To maintain the navigational depth, 1.15 million cubic meters (1.5 million cubic yards) of sediment is dredged out from the federal harbors every year from Lake Erie, Ohio Coast. Treating this huge amount of dredged material is a major challenge due to the mobilization of potential contaminants causing depreciation in water quality and depletion of valuable land. Rather than treating the dredged material as a waste, we suggest investigating alternative ways to recycle and reuse the material within Green Infrastructure (GI) and living architecture applications. This study identifies potential applications of the dredged material in bioretention and vegetative roof systems, and examines the role of dredged material in these edaphic conditions. The paper discusses the beneficial uses of dredged material in GI by investigating the quality of dredged material and performances of GI built using dredged material through laboratory and field-testing. Preliminary results of a growth media using dredged material for the vegetative roof have been developed in lab/field studies that possess the performance values comparable to the current commercial product. The growth media containing lightweight aggregate, made from the dredged material, is observed to have high water retention capacity and high unit weight in comparison to a commercial product. The growth media leachate water test demonstrated the water quality to be comparable to the drained water from the commercial product. The growth media overwintered and advanced a rare plant species, Viola pedatifida, which is similar to conventional media. The beneficial uses of dredged material in the GI will help maintain the economic viability of harbors and ports along the shoreline of Lake Erie in Ohio and GIs, which were built using dredged material that can help address storm water management issues in urban areas due to extensive impervious surfaces. Full article
(This article belongs to the Special Issue Green Infrastructure for Sustainable Stormwater Management)
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Open AccessArticle Behavior of Geogrid-Reinforced Portland Cement Concrete under Static Flexural Loading
Infrastructures 2018, 3(4), 41; https://doi.org/10.3390/infrastructures3040041
Received: 8 August 2018 / Revised: 17 September 2018 / Accepted: 24 September 2018 / Published: 26 September 2018
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Abstract
Geogrids have been investigated by a limited number of studies as a potential alternative to steel reinforcement for Portland cement concrete (PCC), especially in situations where using steel reinforcement may not be suitable due to constructability and durability limitations. This study aims to [...] Read more.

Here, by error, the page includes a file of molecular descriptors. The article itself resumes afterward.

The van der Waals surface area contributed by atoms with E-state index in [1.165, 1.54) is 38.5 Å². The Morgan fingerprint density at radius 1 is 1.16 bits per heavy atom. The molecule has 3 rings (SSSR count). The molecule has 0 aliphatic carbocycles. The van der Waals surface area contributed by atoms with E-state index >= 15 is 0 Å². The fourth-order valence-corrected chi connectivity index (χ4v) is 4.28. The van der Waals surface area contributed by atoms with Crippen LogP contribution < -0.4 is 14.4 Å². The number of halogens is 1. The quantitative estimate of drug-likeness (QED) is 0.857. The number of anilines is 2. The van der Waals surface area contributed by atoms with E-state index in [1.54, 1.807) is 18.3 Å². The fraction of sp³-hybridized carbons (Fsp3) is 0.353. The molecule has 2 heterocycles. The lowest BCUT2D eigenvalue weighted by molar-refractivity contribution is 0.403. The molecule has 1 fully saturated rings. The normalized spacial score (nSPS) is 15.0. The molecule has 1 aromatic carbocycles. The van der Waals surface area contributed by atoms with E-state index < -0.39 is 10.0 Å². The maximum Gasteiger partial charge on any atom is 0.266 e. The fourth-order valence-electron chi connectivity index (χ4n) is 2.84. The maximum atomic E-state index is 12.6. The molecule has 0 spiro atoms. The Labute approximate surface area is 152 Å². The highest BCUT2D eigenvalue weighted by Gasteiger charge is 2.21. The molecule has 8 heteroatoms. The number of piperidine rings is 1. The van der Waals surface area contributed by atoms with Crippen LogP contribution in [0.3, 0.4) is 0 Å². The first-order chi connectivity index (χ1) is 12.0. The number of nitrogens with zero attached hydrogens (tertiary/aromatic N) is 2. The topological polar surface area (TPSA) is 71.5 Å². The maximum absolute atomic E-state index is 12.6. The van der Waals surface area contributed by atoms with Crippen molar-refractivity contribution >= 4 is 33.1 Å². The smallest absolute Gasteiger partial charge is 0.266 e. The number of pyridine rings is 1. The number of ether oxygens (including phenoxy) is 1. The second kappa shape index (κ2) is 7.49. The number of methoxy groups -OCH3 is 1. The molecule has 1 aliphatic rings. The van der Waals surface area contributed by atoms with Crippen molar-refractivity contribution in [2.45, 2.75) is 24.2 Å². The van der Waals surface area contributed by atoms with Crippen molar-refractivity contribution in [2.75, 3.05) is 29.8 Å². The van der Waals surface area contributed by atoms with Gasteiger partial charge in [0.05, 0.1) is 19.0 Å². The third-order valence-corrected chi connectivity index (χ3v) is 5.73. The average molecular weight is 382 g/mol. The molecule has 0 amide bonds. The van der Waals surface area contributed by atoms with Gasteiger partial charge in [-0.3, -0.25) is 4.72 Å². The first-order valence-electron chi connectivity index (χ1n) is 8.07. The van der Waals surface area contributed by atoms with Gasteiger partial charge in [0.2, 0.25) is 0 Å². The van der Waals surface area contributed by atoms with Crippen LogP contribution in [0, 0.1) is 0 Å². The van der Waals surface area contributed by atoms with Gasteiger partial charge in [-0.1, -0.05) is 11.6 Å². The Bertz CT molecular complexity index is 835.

Geogrids have been investigated by a limited number of studies as a potential alternative to steel reinforcement for Portland cement concrete (PCC), especially in situations where using steel reinforcement may not be suitable due to constructability and durability limitations. This study aims to investigate the flexural behavior of simply-supported concrete beams reinforced by geogrids, which would aid in assessing the potential use of geogrids for concrete structures such as overlays and other thin sections. Another objective of this study is to examine the potential benefits of embedding geogrids in PCC, and to investigate the mechanism and effectiveness of geogrid reinforcement in PCC. Plain and geogrid-reinforced concrete beams were fabricated and tested under a static four-point flexural bending load. The midspan deflection and crack mouth opening displacement (CMOD) of the beams were recorded during loading. Additionally, for geogrid-reinforced beams, strain gages were attached on the geogrids to monitor the strains that developed in geogrids. Results reveal that the geogrid primarily contributes to improving the ductility of the post-peak behavior of plain concrete and to delaying the collapse failure of concrete beams. Strain measurements of the geogrids indicate that the geogrids were activated and mobilized instantly upon the application of the flexural load. Both the strain measurements and observations of the geogrids post failure suggest that there was no slippage between the geogrids and the concrete. Full article
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Infrastructures EISSN 2412-3811 Published by MDPI AG, Basel, Switzerland RSS E-Mail Table of Contents Alert